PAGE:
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A koeksister a day may make your teeth fall out – but its worth it if had with a dessert #wine

Its as South African as a Braai, and a personal favorite, and the weather calls for sustenance. 

This is the best recipe which will bring joy to the whole family.Image

But for the adults the wine matching is important and we recommend a Sweet wine.  

The Nederberg Winemasters NLH 2010 is a winner. 

Aromas of honey, tangerine supported by apricot and dried peach flavours. 

A subtle balance between acid and sugar with dried fruit and vanilla spice notes. Made from 

71% Chenin Blanc, 29% Muscat de Frontignan @ R83 or the 

Pierre Jordan Ratafia 375ml which is 100% Chardonnay fortified with delicious Pierre Jourdan Fine de Jourdan (brandy). 

Ratafia is a fun drink, packed with rich honey flavours. The taste is delicate and enticing. The nose a melange of tropical flavours and we have it at R70. http://www.salewine.co.za 



The main event

For this recipe you need both cream of tartar and citric acid. Cream of tartar is acidic however it also provides a creamy texture to the syrup, when the hot crispy fried koeksister is dunked into the cold syrup the cream of tartar will provide the creamy luxurious velvety texture to the syrup. The citric acid on the other hand prevents crystallization of the sugar syrup and provides the required acidity. Citric acid is also used for making elderflower cordial (acting as a preservative and preventing crystallization). If you do not have citric acid to hand use extra lemon juice instead.

Cook’s Notes:

  1. Always make the syrup first, even a day in advance, and ensure it’s very cold, refrigerated and keep it over ice while frying the koeksisters.
  2. Divide the syrup in two and alternate keeping it as cold as possible for the entire cooking and dunking time of the koeksisters.
  3. Even though you might feel that the quantity of raising agent is a bit too much for your liking please do not alter the recipe, it is correct and will result into a light koeksister – the dough can easily become tough and heavy.
  4. Leave the dough to rest for 10 minutes before starting to shape them.
  5. Once cooked and dunked let them rest for one day – if you can resist temptation!
  6. The cooked and dunked koeksisters will keep for up to 7 days in the fridge and even freeze well.

For the Syrup

  • 1kg caster sugar
  • 800ml cold water
  • 4 tablespoons golden syrup
  • Juice and zest of one lemon
  • 30g fresh ginger, peeled and finely sliced
  • 1 cinnamon stick
  • 5 cloves
  • 1/2 teaspoon citric acid
  • 1/2 teaspoon tartaric acid

For the Dough

  • 600g self-raising flour
  • Pinch of salt
  • Few gratings of nutmeg
  • 2 heaped teaspoons baking powder
  • 50g cold unsalted butter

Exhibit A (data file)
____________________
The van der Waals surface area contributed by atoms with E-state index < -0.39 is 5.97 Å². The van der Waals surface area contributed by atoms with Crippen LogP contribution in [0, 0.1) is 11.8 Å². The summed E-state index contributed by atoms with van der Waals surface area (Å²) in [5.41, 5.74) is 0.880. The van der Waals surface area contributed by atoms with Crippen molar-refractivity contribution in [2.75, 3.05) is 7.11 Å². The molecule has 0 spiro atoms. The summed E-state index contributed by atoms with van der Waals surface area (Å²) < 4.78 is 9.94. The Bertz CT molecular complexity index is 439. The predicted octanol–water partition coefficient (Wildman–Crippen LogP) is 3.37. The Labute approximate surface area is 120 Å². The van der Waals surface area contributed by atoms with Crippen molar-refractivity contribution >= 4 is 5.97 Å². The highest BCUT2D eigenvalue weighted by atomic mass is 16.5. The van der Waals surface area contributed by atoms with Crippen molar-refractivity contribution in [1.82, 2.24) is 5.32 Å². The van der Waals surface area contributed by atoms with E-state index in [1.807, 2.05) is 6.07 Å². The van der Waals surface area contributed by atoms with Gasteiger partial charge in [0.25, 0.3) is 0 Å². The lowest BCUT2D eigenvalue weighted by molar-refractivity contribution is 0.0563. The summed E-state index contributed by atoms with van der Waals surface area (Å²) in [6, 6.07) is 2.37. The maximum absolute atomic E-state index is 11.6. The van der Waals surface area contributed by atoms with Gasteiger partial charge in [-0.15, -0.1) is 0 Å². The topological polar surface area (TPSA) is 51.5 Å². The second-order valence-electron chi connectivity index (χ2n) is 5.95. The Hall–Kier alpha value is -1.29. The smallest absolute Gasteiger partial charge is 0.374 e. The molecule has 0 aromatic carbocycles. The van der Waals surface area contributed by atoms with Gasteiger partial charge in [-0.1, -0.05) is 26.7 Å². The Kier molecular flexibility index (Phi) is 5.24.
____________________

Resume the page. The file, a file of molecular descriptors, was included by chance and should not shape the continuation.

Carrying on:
• 375ml buttermilk

For the syrup: Place all the ingredients apart from the lemon juice in a medium saucepan over medium heat, stir to dissolve, once boiling stop stirring and reduce the heat to a gentle simmer. Simmer the syrup for 15 – 20 minutes, till the syrup has reduced by one third and becomes glossy, slightly thickened and the colour has changed slightly with a golden tinge. Add the lemon juice and cool the syrup over ice, best made one day in advance. Keep chilled. When you are ready to make dunk the koeksisters, pass the syrup through a fine sieve and chill over ice.

For the dough: Weigh the flour, salt, nutmeg, baking powder and cold butter into the bowl of a mixer, attach the paddle and mix to rub the butter into the flour until it represents fine breadcrumbs. Add the buttermilk bits at a time and mix well. Turn the soft dough out onto a lightly floured work surface and work the dough for 4-5 minutes till a smooth ball. Cover with clingfilm and leave to rest for 10 minutes. Divide the dough into 25 even size balls (if you are pedantic like me then weigh them into 40g balls). Roll each ball into a 20cm long, thin, even sausage and then fold the sausage in half and twist the two strands together, pinch the ends to seal them together. ** Do not use too much flour for the rolling as this will make the dough tough, dry and will foam when fried. ** Shape all the dough and place them on a baking tray, covering it lightly with clingfilm or a damp tea towel.

Heat a deep fat fryer filled with sunflower oil to 180 °C (follow manufacturer’s instructions), once the oil is hot then fry three at a time and fry each until golden brown for about 6 – 8 minutes, turn them occasionally for a even golden brown colour. Remember that you do want a deep golden brown colour and not a light colour. It’s got to be crispy and cooked all the way through. Once cooked and golden carefully transfer them to the ice cold syrup, leave them in the syrup for 5 minutes whilst continuing to fry the rest. Transfer the dunked koeksisters from the syrup to a tray. Once all the dough is cooked and dunked pour the remaining syrup over the koeksisters. Its recommended to keep them in a single layer. Keep refrigerated till needed.




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